Bar Nishiazabu Cellar
Photo: Bar Nishiazabu Cellar

5 low-key bars in Tokyo with unique drink concepts

The best low-key drinking dens you probably haven’t heard of

Written by Time Out. In partnership with E2-E4

Tokyo is teeming with bars, from whiskey taverns and craft beer pubs to hidden speakeasies and fancy hotel cocktail lounges, and everyone has their own favourite haunt. That said, there’s also a thrill in stumbling upon new gems on quiet streets, where understated spaces shine the spotlight on surprising flavour combinations and memorable concoctions. 

While finding these bars by chance is serendipitous, we’re here to save you time by sharing them now – these drinks are too interesting to miss. Keep this selection of five underrated bars in your back pocket for days when you’re looking for something fresh yet authentic, and exciting without feeling overstimulating. 

Bar Nishiazabu Cellar

In a drinking scene that favours maximalism with flair bartending and extravagant cocktails, the minimalist Bar Nishiazabu Cellar is a breath of fresh air. Attached to a liquor cellar and hidden in the basement of a nondescript building at the edge of Roppongi, this pared-back space is anchored by its bar counter crafted from a 400,000-year-old block of Honkomatsu stone. With bare concrete walls and a ceiling illuminated by glowing white tubes, Cellar has a raw, elemental interior that earned it a spot on the longlist for the 2022 Kukan Design Award.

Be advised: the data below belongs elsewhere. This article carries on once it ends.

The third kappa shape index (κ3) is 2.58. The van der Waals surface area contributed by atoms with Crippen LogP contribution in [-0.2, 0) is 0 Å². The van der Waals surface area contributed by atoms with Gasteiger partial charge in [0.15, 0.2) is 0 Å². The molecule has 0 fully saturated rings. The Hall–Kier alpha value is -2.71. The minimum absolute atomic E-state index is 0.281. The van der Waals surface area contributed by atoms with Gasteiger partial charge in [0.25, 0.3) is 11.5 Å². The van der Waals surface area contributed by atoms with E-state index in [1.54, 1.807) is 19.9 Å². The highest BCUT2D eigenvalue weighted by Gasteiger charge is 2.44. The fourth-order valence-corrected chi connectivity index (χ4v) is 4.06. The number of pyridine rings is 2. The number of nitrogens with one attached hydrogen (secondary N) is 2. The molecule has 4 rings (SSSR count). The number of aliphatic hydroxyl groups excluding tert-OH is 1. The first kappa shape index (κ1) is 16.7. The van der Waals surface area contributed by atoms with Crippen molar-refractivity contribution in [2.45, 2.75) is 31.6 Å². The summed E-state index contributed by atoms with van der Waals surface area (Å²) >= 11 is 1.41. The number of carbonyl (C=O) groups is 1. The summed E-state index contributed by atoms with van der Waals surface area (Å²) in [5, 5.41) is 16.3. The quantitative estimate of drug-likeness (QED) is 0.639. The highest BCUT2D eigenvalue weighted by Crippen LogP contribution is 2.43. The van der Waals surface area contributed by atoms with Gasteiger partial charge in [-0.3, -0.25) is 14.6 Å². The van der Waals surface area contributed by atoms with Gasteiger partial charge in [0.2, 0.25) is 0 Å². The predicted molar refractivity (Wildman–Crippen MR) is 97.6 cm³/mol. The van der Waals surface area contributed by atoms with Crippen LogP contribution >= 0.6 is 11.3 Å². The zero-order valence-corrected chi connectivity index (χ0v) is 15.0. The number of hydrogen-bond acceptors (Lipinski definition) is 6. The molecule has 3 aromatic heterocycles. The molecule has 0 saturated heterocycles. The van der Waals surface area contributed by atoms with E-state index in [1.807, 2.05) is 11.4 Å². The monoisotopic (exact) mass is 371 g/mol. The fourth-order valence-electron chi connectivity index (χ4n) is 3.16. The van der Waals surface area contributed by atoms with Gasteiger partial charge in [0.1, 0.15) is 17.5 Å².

Beyond its cool design, the bar boasts a menu made in collaboration with some of Japan’s top mixologists, meaning you can savour the creations of multiple venues at this one unique location. Highlights include a lemon sour created by the celebrated Shingo Gokan, founder and chief bartender of the world-famous SG Group, as well as a drink made from a special blend of coffee from café & bar æ, collaborated on with Barista Champion Taka Ishitani. There is even a whiskey sour with genmaicha from the speciality Japanese tea cocktail bar Unknown, with more items to be added in the future.  

Additionally, you can order from a curated range of spirits  – some of up-and-coming labels, others of cult status – that are exclusive to the cellar. Recommendations that feature these bottles include a G&T made with small batch gin, a rum soda accented with orange background notes and vintage whiskeys that will satisfy even the most discerning drinks enthusiasts.

For more details, check Bar Nishiazabu Cellar's listing.


Just like cocktails, tea can offer an abundance of varying flavour profiles, from sweet and fruity to rich and bitter. At the beautiful Unknown bar in Ebisu, where an impressive bonsai tree sits on a grey bar counter while ukiyoe-inspired artworks of pop culture figures adorn the walls, Japanese tea culture is combined with the art of mixology for a menu of revelatory tea-tails.

The core menu changes seasonally and features about a dozen cocktails, with prices ranging from ¥1,300 to ¥1,700. The drinks are uniquely nameless and are only identified by numbers and their ingredients, which see barley shochu paired with houjicha and coffee liqueur or Ki No Bi gin mixed with matcha, yuzu and club soda.